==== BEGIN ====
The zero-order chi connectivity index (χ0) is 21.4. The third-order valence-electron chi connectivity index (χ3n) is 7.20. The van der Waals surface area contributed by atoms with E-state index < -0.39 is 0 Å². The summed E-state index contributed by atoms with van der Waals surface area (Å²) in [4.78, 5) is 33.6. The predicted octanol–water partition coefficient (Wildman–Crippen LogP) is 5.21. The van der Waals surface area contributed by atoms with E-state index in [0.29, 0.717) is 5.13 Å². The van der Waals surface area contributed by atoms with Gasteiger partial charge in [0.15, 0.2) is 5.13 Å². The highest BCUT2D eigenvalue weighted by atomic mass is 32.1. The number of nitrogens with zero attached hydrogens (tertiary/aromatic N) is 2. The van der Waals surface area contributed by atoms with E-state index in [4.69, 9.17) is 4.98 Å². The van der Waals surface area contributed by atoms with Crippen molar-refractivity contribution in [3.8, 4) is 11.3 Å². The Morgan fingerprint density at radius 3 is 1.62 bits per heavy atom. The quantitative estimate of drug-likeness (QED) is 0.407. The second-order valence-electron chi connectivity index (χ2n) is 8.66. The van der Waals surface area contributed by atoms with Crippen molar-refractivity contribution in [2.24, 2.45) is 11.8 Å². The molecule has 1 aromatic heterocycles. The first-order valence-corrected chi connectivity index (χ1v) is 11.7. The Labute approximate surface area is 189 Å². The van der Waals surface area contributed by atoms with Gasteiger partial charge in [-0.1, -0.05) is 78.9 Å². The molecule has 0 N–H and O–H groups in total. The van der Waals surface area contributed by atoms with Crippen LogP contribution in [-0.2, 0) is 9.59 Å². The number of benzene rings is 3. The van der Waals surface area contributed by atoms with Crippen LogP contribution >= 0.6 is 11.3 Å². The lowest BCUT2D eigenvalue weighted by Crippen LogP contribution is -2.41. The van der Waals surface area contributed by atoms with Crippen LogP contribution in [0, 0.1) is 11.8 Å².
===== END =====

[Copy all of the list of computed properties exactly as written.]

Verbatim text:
The zero-order chi connectivity index (χ0) is 21.4. The third-order valence-electron chi connectivity index (χ3n) is 7.20. The van der Waals surface area contributed by atoms with E-state index < -0.39 is 0 Å². The summed E-state index contributed by atoms with van der Waals surface area (Å²) in [4.78, 5) is 33.6. The predicted octanol–water partition coefficient (Wildman–Crippen LogP) is 5.21. The van der Waals surface area contributed by atoms with E-state index in [0.29, 0.717) is 5.13 Å². The van der Waals surface area contributed by atoms with Gasteiger partial charge in [0.15, 0.2) is 5.13 Å². The highest BCUT2D eigenvalue weighted by atomic mass is 32.1. The number of nitrogens with zero attached hydrogens (tertiary/aromatic N) is 2. The van der Waals surface area contributed by atoms with E-state index in [4.69, 9.17) is 4.98 Å². The van der Waals surface area contributed by atoms with Crippen molar-refractivity contribution in [3.8, 4) is 11.3 Å². The Morgan fingerprint density at radius 3 is 1.62 bits per heavy atom. The quantitative estimate of drug-likeness (QED) is 0.407. The second-order valence-electron chi connectivity index (χ2n) is 8.66. The van der Waals surface area contributed by atoms with Crippen molar-refractivity contribution in [2.24, 2.45) is 11.8 Å². The molecule has 1 aromatic heterocycles. The first-order valence-corrected chi connectivity index (χ1v) is 11.7. The Labute approximate surface area is 189 Å². The van der Waals surface area contributed by atoms with Gasteiger partial charge in [-0.1, -0.05) is 78.9 Å². The molecule has 0 N–H and O–H groups in total. The van der Waals surface area contributed by atoms with Crippen LogP contribution in [-0.2, 0) is 9.59 Å². The number of benzene rings is 3. The van der Waals surface area contributed by atoms with Crippen LogP contribution >= 0.6 is 11.3 Å². The lowest BCUT2D eigenvalue weighted by Crippen LogP contribution is -2.41. The van der Waals surface area contributed by atoms with Crippen LogP contribution in [0, 0.1) is 11.8 Å².